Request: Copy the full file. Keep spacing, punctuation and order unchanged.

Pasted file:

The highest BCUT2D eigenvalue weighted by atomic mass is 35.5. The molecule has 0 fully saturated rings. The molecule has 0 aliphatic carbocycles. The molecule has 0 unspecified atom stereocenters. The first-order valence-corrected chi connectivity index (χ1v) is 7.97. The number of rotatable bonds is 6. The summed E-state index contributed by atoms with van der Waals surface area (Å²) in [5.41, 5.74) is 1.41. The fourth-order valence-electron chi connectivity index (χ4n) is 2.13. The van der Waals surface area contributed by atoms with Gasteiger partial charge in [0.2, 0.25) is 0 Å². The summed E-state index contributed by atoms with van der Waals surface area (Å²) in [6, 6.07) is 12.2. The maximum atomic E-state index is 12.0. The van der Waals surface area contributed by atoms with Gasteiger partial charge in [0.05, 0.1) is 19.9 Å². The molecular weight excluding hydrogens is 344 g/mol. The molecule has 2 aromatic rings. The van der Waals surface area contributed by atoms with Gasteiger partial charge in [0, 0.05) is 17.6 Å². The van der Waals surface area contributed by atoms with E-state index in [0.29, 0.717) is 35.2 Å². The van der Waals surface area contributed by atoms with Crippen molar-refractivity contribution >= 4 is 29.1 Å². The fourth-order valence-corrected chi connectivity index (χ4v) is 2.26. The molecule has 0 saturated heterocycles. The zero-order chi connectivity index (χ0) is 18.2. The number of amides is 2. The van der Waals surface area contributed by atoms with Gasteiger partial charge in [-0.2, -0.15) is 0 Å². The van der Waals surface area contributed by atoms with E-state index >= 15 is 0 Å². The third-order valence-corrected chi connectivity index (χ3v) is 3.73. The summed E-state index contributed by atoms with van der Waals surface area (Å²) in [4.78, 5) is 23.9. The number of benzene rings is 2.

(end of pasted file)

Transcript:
The highest BCUT2D eigenvalue weighted by atomic mass is 35.5. The molecule has 0 fully saturated rings. The molecule has 0 aliphatic carbocycles. The molecule has 0 unspecified atom stereocenters. The first-order valence-corrected chi connectivity index (χ1v) is 7.97. The number of rotatable bonds is 6. The summed E-state index contributed by atoms with van der Waals surface area (Å²) in [5.41, 5.74) is 1.41. The fourth-order valence-electron chi connectivity index (χ4n) is 2.13. The van der Waals surface area contributed by atoms with Gasteiger partial charge in [0.2, 0.25) is 0 Å². The summed E-state index contributed by atoms with van der Waals surface area (Å²) in [6, 6.07) is 12.2. The maximum atomic E-state index is 12.0. The van der Waals surface area contributed by atoms with Gasteiger partial charge in [0.05, 0.1) is 19.9 Å². The molecular weight excluding hydrogens is 344 g/mol. The molecule has 2 aromatic rings. The van der Waals surface area contributed by atoms with Gasteiger partial charge in [0, 0.05) is 17.6 Å². The van der Waals surface area contributed by atoms with E-state index in [0.29, 0.717) is 35.2 Å². The van der Waals surface area contributed by atoms with Crippen molar-refractivity contribution >= 4 is 29.1 Å². The fourth-order valence-corrected chi connectivity index (χ4v) is 2.26. The molecule has 0 saturated heterocycles. The zero-order chi connectivity index (χ0) is 18.2. The number of amides is 2. The van der Waals surface area contributed by atoms with Gasteiger partial charge in [-0.2, -0.15) is 0 Å². The van der Waals surface area contributed by atoms with E-state index >= 15 is 0 Å². The third-order valence-corrected chi connectivity index (χ3v) is 3.73. The summed E-state index contributed by atoms with van der Waals surface area (Å²) in [4.78, 5) is 23.9. The number of benzene rings is 2.